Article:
WHAT YOU SEE REALLY DOES MATTER

By Roger Edwards (Reprint Courtesy Of StormTrack)


For years, the observations of storm chasers have provided valuable knowledge for research on the structure and evolution of severe storms in the plains. Local NWS offices and SELS forecasters have also benefitted from that. Some chasers also have contributed to NWS warning and verification by timely reports from the field; but that can be inconvenient or impossible at times. This issue has been beaten to death in Stormtrack so no need to light that controversy on fire again. As a SELS forecaster and a veteran of over 100 chases, I appreciate both perspectives. However, there is something we can do to bridge the gap between storm chasing and operational meteorology, to the benefit of both.

How many times have you opened an issue of Storm data only to find that your great storm last spring is incompletely listed or not there at all? This has happened to me and many others. Local NWS offices provide the statistics and summaries to Storm Data based on reports they receive, sometimes verified and revised with damage surveys. The SELS database and daily log of severe weather reports is, in turn, based on LSR's (local storm reports) sent out by NWS offices. If you see a 4-inch hailstone, or film a tornado, you shouldn't expect it in Storm Data unless you report it. Don't assume that, with all the other chasers and spotters out there, it will be recorded anyway. All the others may be assuming the same thing--if there are others watching the exact same event. It's best if you can get in touch with the NWS office responsible for the county where your event occurred, either later that night or within a couple of days after the chase.

Problem is, many chasers either do not know addresses and/or phone numbers for NWS offices or which office has jurisdiction over the place they saw the event. At SELS, we do. On the next page, there is a simple form you can use to record and report severe weather. make as many copies as possible, and pass them along to other chasers you know or meet in the field. A thunderstorm is verified as severe only if it produces 3/4 inch (dime size) or greater hail, 50 knot (58 MPH) wind gusts, wind damage, or a tornado. If you witness any of these, and cannot report them that evening or the next day to the proper NWS office, please fill the form(s) out and send them directly to me at the address listed on the form. I'll then forward all severe reports to the right NWS offices, so they can use them for case studies, Storm Data, and warning verification.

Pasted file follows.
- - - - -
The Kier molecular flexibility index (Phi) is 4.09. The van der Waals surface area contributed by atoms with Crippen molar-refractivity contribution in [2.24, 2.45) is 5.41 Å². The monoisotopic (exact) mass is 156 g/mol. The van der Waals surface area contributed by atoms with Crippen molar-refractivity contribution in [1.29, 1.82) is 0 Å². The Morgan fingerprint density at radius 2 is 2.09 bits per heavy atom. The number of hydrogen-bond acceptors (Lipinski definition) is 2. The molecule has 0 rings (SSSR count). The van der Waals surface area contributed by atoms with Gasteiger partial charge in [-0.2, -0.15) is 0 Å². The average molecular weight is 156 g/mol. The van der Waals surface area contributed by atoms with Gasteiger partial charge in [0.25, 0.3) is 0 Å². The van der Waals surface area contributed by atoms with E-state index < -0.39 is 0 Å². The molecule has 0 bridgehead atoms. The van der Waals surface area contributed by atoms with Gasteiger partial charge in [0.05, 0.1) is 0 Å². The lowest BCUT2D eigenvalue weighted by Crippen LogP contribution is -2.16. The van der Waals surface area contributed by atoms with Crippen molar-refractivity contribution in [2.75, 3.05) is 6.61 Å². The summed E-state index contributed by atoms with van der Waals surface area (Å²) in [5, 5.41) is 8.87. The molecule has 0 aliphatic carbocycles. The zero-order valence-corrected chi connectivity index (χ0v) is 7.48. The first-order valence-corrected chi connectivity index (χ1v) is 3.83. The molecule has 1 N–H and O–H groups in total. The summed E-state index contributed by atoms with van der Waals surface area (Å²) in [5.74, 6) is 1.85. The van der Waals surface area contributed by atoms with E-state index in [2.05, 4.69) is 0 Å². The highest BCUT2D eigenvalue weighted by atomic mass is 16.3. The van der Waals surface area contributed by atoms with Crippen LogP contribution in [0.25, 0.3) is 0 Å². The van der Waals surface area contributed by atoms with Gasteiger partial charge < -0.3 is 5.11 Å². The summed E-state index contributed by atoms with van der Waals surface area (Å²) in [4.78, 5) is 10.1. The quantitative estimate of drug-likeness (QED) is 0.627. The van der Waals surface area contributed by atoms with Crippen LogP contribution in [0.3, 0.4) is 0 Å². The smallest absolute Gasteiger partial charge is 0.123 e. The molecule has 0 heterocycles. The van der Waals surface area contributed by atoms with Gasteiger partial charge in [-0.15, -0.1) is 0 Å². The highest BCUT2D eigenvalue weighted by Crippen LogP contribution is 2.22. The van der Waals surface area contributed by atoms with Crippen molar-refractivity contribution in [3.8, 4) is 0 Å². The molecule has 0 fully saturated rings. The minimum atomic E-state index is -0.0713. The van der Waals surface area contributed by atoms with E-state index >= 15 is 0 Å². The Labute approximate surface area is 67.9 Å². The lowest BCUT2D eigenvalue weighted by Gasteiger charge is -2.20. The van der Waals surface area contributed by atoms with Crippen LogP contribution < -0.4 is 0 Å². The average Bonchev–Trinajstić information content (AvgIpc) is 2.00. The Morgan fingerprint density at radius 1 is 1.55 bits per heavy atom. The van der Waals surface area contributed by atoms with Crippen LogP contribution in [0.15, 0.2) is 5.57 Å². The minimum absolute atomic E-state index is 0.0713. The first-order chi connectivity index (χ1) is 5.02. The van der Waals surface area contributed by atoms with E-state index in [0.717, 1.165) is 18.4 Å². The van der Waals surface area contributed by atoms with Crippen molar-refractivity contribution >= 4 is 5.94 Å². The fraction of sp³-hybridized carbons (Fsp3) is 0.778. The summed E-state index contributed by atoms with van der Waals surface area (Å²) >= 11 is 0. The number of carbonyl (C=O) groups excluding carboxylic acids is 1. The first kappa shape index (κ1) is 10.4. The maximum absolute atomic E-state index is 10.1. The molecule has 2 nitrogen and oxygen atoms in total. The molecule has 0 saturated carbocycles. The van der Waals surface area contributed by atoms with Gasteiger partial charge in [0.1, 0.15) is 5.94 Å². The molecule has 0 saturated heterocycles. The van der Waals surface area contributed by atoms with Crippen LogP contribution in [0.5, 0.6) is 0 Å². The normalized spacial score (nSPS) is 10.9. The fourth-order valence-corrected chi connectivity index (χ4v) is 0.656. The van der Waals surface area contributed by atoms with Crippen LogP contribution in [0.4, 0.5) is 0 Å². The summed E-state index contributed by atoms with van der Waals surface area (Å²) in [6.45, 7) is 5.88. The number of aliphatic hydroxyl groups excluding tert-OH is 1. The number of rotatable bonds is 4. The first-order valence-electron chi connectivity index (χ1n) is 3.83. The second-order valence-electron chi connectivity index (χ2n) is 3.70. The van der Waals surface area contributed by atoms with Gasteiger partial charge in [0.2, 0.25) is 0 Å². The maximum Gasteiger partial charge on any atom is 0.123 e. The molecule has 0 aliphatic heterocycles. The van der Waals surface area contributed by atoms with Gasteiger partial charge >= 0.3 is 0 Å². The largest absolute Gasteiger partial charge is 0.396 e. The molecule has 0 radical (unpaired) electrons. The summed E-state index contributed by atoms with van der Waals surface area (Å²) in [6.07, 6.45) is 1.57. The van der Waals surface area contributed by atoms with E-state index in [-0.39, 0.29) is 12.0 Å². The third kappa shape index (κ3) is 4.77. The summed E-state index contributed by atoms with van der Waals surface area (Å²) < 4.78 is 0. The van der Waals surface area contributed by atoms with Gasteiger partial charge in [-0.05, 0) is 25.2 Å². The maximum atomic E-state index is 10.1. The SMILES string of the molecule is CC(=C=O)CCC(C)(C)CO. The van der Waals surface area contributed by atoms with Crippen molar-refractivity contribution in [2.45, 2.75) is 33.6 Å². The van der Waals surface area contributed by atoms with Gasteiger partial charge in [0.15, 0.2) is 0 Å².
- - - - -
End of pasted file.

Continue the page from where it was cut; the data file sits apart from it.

When chasing, take along a tape recorder and/or written log, so you will know exactly when and where something happened. Shoot plenty of pictures to look back over later. Noting the exact time (to the minute if possible) and location (1 mile north of Erick, OK or I-40 at the Erick exit) are most important. Most experienced chasers are talented at estimating gusts, so give your best estimate if you have no anemometer. Include a tape measure or ruler in your gear, for hail measurement. If the hail was already on the ground, about how long ago did it fall? Note any wind damage, even if it's just an uprooted tree or downed telephone pole. If you see a tornado, record both your location, and the distance/direction of the tornado from you.

Here are some things you can keep an eye on for the "other comments" section: if it was a tornado, how long did it last? What did it look like? Did it hit something; if so, what? If there is wind damage, do you know what caused it (tornado or downburst)? Describe in as much detail as possible what the damage looked such as what direction the tree fell or what parts of the house were left standing. In these days of federal budget problems, the NWS cannot survey all wind and tornado damage, so any detailed descriptions are greatly appreciated. Feel free to send copies of photos and video if you wish. Sometimes, that's our only way to verify the extent and nature of an event (for example, whether damage was tornadic, and what F-scale it fits).

NEXRAD is a great tool to help the forecaster warn, but it cannot verify a warning. Only people can (or an automated station, if it happens to be hit by a gust of 50 knots or more). An accurate climatology also improves watch and outlook verification, research case studies, and risk reduction efforts. Every report is greatly appreciated. We chasers can make a big difference!


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